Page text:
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Physiol Genomics. 2006 Dec 13;28(1):53-61. Epub 2006 Sep 19.

Cytokine mRNA profiling of peripheral blood mononuclear cells from trypanotolerant and trypanosusceptible cattle infected with Trypanosoma congolense.

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1
Animal Genomics Laboratory, School of Agriculture, Food Science and Veterinary Medicine, College of Life Sciences, University College Dublin, Belfield, Dublin, Ireland.

Abstract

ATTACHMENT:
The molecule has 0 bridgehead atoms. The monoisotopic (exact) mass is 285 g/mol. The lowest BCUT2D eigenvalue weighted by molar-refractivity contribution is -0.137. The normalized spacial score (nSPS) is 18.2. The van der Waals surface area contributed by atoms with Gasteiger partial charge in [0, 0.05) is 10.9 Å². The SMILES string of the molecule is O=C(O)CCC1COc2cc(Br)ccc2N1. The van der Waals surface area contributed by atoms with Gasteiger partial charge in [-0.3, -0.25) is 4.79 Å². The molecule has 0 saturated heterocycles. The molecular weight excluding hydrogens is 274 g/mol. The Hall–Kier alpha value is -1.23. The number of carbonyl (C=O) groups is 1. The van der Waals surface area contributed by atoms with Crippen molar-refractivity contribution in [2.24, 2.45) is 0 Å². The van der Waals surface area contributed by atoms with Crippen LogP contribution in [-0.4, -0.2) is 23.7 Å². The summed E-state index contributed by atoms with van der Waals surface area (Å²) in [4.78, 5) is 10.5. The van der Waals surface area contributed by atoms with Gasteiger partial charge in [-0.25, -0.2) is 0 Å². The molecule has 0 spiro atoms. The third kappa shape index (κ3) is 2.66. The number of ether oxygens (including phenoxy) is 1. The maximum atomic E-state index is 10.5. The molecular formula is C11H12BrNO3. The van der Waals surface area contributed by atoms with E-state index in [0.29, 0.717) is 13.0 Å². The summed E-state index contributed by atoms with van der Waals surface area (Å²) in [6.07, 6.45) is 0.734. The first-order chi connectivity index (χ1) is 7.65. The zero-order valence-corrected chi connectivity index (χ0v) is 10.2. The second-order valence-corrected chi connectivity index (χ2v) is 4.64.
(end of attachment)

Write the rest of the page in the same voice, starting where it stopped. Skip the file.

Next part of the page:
To examine differences in cytokine profiles that may confer tolerance/susceptibility to bovine African trypanosomiasis, N'Dama (trypanotolerant, n = 8) and Boran (trypanosusceptible, n = 8) cattle were experimentally challenged with Trypanosoma congolense. Blood samples were collected over a 34-day period, and RNA was extracted from peripheral blood mononuclear cells. The expression levels of a panel of 14 cytokines were profiled over the time course of infection and between breeds. Messenger RNA (mRNA) transcript levels for the IL2, IL8, and IL1RN genes were significantly downregulated across the time course of infection in both breeds. There was an early increase in transcripts for genes encoding proinflammatory mediators (IFNG, IL1A, TNF, and IL12) in N'Dama by 14 days postinfection (dpi) compared with preinfection levels that was not detected in the susceptible Boran breed. By the time of peak parasitemia, a type 2 helper T cells (T(H)2)-like cytokine environment was prevalent that was particularly evident in the Boran. Increases in transcripts for the IL6 (29 and 34 dpi) and IL10 (21, 25, and 29 dpi) genes were detected that were higher in the Boran compared with N'Dama. These findings highlight the implications for using murine models to study the bovine immune response to trypanosomiasis, where in some cases cytokine expression patterns differ. Overall, these data suggest that the trypanotolerant N'Dama are more capable of responding very early in infection with proinflammatory and T(H)1 type cytokines than the trypanosusceptible Boran and may explain why N'Dama control parasitemia more efficiently than Boran during the early stages of infection.

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